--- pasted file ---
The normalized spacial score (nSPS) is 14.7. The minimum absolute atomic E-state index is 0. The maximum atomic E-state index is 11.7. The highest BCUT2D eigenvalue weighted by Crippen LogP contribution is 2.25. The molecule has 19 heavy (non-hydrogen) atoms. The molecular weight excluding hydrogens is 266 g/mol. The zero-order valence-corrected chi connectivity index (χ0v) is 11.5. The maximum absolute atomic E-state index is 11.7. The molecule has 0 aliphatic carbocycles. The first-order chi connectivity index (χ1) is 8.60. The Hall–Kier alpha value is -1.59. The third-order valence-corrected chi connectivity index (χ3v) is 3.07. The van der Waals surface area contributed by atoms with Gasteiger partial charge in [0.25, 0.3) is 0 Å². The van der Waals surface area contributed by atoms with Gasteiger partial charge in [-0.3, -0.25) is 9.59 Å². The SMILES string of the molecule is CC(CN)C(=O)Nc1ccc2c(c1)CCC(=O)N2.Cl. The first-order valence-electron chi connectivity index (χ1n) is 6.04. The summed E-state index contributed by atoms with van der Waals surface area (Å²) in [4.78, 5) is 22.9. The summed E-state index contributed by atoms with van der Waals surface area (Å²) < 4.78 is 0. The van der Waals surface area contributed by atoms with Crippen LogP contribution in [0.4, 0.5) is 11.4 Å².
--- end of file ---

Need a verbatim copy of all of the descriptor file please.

The normalized spacial score (nSPS) is 14.7. The minimum absolute atomic E-state index is 0. The maximum atomic E-state index is 11.7. The highest BCUT2D eigenvalue weighted by Crippen LogP contribution is 2.25. The molecule has 19 heavy (non-hydrogen) atoms. The molecular weight excluding hydrogens is 266 g/mol. The zero-order valence-corrected chi connectivity index (χ0v) is 11.5. The maximum absolute atomic E-state index is 11.7. The molecule has 0 aliphatic carbocycles. The first-order chi connectivity index (χ1) is 8.60. The Hall–Kier alpha value is -1.59. The third-order valence-corrected chi connectivity index (χ3v) is 3.07. The van der Waals surface area contributed by atoms with Gasteiger partial charge in [0.25, 0.3) is 0 Å². The van der Waals surface area contributed by atoms with Gasteiger partial charge in [-0.3, -0.25) is 9.59 Å². The SMILES string of the molecule is CC(CN)C(=O)Nc1ccc2c(c1)CCC(=O)N2.Cl. The first-order valence-electron chi connectivity index (χ1n) is 6.04. The summed E-state index contributed by atoms with van der Waals surface area (Å²) in [4.78, 5) is 22.9. The summed E-state index contributed by atoms with van der Waals surface area (Å²) < 4.78 is 0. The van der Waals surface area contributed by atoms with Crippen LogP contribution in [0.4, 0.5) is 11.4 Å².